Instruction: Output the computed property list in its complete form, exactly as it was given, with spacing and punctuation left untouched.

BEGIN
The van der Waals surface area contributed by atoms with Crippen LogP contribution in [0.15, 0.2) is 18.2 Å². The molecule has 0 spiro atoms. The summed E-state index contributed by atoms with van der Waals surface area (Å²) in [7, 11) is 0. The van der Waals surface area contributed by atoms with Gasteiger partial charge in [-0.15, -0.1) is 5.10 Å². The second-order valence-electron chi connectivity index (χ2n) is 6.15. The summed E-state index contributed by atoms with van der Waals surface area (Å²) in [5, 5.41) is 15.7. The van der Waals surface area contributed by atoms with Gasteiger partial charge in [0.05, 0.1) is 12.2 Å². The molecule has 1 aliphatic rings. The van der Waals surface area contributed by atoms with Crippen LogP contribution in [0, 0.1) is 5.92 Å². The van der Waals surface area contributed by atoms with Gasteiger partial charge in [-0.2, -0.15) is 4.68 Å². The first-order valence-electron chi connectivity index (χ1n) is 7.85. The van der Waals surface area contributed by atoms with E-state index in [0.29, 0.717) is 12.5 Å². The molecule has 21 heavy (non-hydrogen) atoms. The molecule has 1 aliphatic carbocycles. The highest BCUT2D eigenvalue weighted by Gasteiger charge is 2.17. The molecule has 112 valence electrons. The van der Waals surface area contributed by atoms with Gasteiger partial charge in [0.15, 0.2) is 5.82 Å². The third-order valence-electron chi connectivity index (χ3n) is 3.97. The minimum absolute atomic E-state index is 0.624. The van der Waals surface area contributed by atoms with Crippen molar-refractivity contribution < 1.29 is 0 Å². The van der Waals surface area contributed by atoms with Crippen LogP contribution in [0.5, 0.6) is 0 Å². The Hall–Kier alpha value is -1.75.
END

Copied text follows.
The van der Waals surface area contributed by atoms with Crippen LogP contribution in [0.15, 0.2) is 18.2 Å². The molecule has 0 spiro atoms. The summed E-state index contributed by atoms with van der Waals surface area (Å²) in [7, 11) is 0. The van der Waals surface area contributed by atoms with Gasteiger partial charge in [-0.15, -0.1) is 5.10 Å². The second-order valence-electron chi connectivity index (χ2n) is 6.15. The summed E-state index contributed by atoms with van der Waals surface area (Å²) in [5, 5.41) is 15.7. The van der Waals surface area contributed by atoms with Gasteiger partial charge in [0.05, 0.1) is 12.2 Å². The molecule has 1 aliphatic rings. The van der Waals surface area contributed by atoms with Crippen LogP contribution in [0, 0.1) is 5.92 Å². The van der Waals surface area contributed by atoms with Gasteiger partial charge in [-0.2, -0.15) is 4.68 Å². The first-order valence-electron chi connectivity index (χ1n) is 7.85. The van der Waals surface area contributed by atoms with E-state index in [0.29, 0.717) is 12.5 Å². The molecule has 21 heavy (non-hydrogen) atoms. The molecule has 1 aliphatic carbocycles. The highest BCUT2D eigenvalue weighted by Gasteiger charge is 2.17. The molecule has 112 valence electrons. The van der Waals surface area contributed by atoms with Gasteiger partial charge in [0.15, 0.2) is 5.82 Å². The third-order valence-electron chi connectivity index (χ3n) is 3.97. The minimum absolute atomic E-state index is 0.624. The van der Waals surface area contributed by atoms with Crippen molar-refractivity contribution < 1.29 is 0 Å². The van der Waals surface area contributed by atoms with Crippen LogP contribution in [0.5, 0.6) is 0 Å². The Hall–Kier alpha value is -1.75.